2:50 pm Feb. 25, 2013
By the end of the Knicks' four-game losing streak, it had started to feel as if the team might never win again.
Whether it was a disspiriting loss to the Toronto Raptors on their home floor, or an absolute demolishing by the Indiana Pacers, the Knicks were not executing on offense, allowing opposing teams easy baskets at will on defense, and hardly looked like a playoff team, let alone a team with designs on winning the Atlantic Division and challenging the Miami Heat in the Eastern Conference.
The Knicks team that ran out to an 18-5 start isn't coming back. But the Knicks did show elements of a strategy that could provide results on par with a playoff contender in Sunday night's 99-93 win over the Philadelphia 76ers.
It was easy to forget that, prior to the four-game losing streak, the Knicks had won six of their previous seven games. The formula for these wins came primarily from getting star-level production from Carmelo Anthony and efficient offense from Tyson Chandler, making up for lack of points from shooting guard Jason Kidd and small forward Iman Shumpert with bench scoring from Amar'e Stoudemire and J.R. Smith.
In those seven games, Kidd managed 18 points, total, playing in six of the seven, shooting just 23 percent from the field. Shumpert was better, but not great, averaging fewer than six points per game and shooting 37 percent from the field.
It didn't matter, though, because Stoudemire scored 17.1 per game over that span, shooting better than 69 percent, and Smith scored 16.4 per game, shooting 44 percent overall and 39.3 percent from three point range.
During the four-game losing streak, Kidd and Shumpert were similarly unproductive, with Kidd averaging 2.3 points per game on 21 percent shooting, and Shumpert declining further, to 2.8 points per game on less than 19 percent shooting. But the real drop came from Stoudemire and Smith, with Stoudemire averaging 10.5 points per game on 40.5 percent shooting, and Smith giving the Knicks a 1-for-9 and 1-for-7 performance in two of four games.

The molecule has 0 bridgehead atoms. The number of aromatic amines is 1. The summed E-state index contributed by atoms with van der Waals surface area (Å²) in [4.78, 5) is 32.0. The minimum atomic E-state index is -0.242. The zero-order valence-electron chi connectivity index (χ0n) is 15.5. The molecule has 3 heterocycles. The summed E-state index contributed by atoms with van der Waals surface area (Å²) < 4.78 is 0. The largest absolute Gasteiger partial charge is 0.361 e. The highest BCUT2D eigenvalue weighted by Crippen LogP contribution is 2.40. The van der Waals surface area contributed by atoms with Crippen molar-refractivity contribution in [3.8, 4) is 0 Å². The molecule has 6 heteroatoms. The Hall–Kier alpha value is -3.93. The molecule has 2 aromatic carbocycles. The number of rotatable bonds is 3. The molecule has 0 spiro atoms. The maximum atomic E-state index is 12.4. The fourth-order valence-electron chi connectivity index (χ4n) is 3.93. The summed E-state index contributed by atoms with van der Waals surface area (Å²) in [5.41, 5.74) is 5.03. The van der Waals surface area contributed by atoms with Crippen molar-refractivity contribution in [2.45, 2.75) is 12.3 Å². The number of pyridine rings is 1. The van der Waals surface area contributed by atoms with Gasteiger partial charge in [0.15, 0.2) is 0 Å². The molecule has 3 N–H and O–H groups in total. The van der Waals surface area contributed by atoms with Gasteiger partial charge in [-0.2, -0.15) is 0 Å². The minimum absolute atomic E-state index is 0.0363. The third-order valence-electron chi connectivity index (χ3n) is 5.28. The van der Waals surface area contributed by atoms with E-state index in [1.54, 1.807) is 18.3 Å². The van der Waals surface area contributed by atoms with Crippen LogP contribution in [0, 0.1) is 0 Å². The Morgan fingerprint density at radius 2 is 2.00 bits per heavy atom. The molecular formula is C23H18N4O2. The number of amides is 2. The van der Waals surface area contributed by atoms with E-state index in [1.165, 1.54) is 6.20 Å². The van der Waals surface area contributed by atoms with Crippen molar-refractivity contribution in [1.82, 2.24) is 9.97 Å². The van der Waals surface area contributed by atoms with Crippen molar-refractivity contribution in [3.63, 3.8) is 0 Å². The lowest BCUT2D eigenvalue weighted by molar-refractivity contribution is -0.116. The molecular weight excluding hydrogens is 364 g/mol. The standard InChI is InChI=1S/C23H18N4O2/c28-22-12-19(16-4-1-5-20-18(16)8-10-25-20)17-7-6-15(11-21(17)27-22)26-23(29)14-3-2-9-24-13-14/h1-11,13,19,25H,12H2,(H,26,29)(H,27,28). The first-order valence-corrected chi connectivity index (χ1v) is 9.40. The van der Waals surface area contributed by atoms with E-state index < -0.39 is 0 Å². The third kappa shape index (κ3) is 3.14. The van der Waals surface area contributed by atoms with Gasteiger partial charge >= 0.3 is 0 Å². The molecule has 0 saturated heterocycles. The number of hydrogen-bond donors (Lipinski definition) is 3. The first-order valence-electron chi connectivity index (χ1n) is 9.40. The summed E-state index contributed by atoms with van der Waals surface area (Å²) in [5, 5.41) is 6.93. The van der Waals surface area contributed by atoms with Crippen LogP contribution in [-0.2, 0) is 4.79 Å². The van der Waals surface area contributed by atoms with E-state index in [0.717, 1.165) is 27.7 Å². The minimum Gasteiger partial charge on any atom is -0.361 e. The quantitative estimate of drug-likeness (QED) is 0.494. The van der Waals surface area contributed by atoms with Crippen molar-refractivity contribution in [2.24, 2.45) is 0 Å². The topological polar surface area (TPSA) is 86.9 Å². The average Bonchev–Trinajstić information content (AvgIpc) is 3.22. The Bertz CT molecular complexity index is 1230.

The Knicks, receiving a 9-for-10 shooting performance from Stoudemire and 14 points, effective defensive effort from Smith, managed to win Sunday despite a combined 2-for-12 overall, 1-for-8 from three shooting night from Kidd and Shumpert.
That they only won by six points, at home, against a struggling 76ers team says plenty about the inherent limitations the Knicks, or any team, has when 40 percent of the starting lineup isn't providing minimally competent offense. In the case of Kidd, it appears the need to play him so much when both Shumpert and Raymond Felton missed time with injuries has had an effect on the 39-year-old. In Kidd's first 30 games, he shot 44 percent from three, and took five threes per game. In his next 18 games, he's making 21 percent of his threes, and taking fewer than four per game. When the Knicks were at their most effective, Kidd's shooting spaced the floor nicely. Now, teams are leaving him open, and he seems reluctant to shoot. It is a major problem.
So is Shumpert, whose game has gone backward following a promising debut after missing eight months with a knee injury. Whether it is confidence, physical limitations, or both, Shumpert simply isn't providing the Knicks with the production they need to thrive.
The easy answer would seem to be putting Stoudemire and/or Smith into the starting lineup. But this isn't so clear. Stoudemire is thriving in space usually reserved for Carmelo Anthony, when he is playing, and vice versa. And Smith also gets the bulk of his shots during the times Anthony is on the bench.
Nor are there alternative answers elsewhere on the Knicks' bench. Chris Copeland could conceivably play at small forward, James White at shooting guard. But both players give back much of their gains offensively with limited defense. That's the reason neither one is currently in coach Mike Woodson's rotation.
What the Knicks really need to hope is that Kidd can find whatever combination of health and rest that allowed him to be an effective weapon early this season, and that Shumpert can rehabilitate his knee sufficiently to become somewhat the player he was last year.
Until then, the Knicks can beat some teams with Anthony, Chandler, Stoudemire and Smith. But they can't expect to contend without a starting lineup that is playing, offensively, 3-on-5.